One of the first things which I have learned in my history graduate program:
How little which I really knew about scholastic research.
Also how some historians & history buff’s belief systems and perspectives are so hardwired into their cognition, they are very resistant to re-examine and change the above.
My first hand experience of having to let go of deeply embedded beliefs was my long held perspective the McLaury’s were bad outlaws and cow-boys.
After vacating my perspective I was then able to move forward with an openness to re-examine my McLaury research.
In summary: after having some of my research findings subjected to peer review.
It is now my perspective the McLaury’s were not really the bad outlaws
and rustlers which I once (wanted) to believe.
Using the peer review process feedback, I now perspect that the McLaury’s were more of business entrepreneur middlemen:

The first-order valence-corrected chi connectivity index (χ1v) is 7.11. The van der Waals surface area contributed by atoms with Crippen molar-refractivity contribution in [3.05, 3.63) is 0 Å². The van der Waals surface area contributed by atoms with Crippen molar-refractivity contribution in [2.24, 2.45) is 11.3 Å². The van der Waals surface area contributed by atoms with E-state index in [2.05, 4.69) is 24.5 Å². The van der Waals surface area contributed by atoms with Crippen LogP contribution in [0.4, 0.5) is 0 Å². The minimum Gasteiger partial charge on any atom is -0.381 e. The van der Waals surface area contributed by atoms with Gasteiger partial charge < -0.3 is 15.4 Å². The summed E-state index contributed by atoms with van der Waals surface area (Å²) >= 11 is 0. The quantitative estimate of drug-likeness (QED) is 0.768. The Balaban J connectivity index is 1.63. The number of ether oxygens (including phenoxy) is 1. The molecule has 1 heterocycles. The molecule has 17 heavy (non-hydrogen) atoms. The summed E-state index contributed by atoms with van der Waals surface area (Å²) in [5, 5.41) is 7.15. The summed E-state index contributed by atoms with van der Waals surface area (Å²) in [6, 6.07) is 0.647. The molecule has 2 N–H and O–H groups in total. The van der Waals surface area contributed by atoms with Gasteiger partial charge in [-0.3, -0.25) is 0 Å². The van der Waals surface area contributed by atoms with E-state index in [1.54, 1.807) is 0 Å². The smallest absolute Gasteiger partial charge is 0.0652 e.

The McLaury brothers engaged in what I personally refer to as ‘the cattle and mule version of money laundering’
It is interesting that the McLaury’s friend was the both the county sheriff and also the county tax collector.
The McLaury’s were engaged in handling large amounts of money transactions and were possibly paying the county sheriff and tax collector his proceeds to not interfere in their business. BTW: this paragraph is only my educated speculation since I have only located circumstantial evidence as opposed to confirmation evidence.
I never got around to discussing the above with Paul Johnson but I hope to do so in the future.
...review in itself is faultless? There are many history books out there that contain errors and some are subject to influence from myths that have developed, mine own included. Re-examination is always... more
Re: But can we be sure that the peer... — B.J.,Sat Dec 10 2022 1:15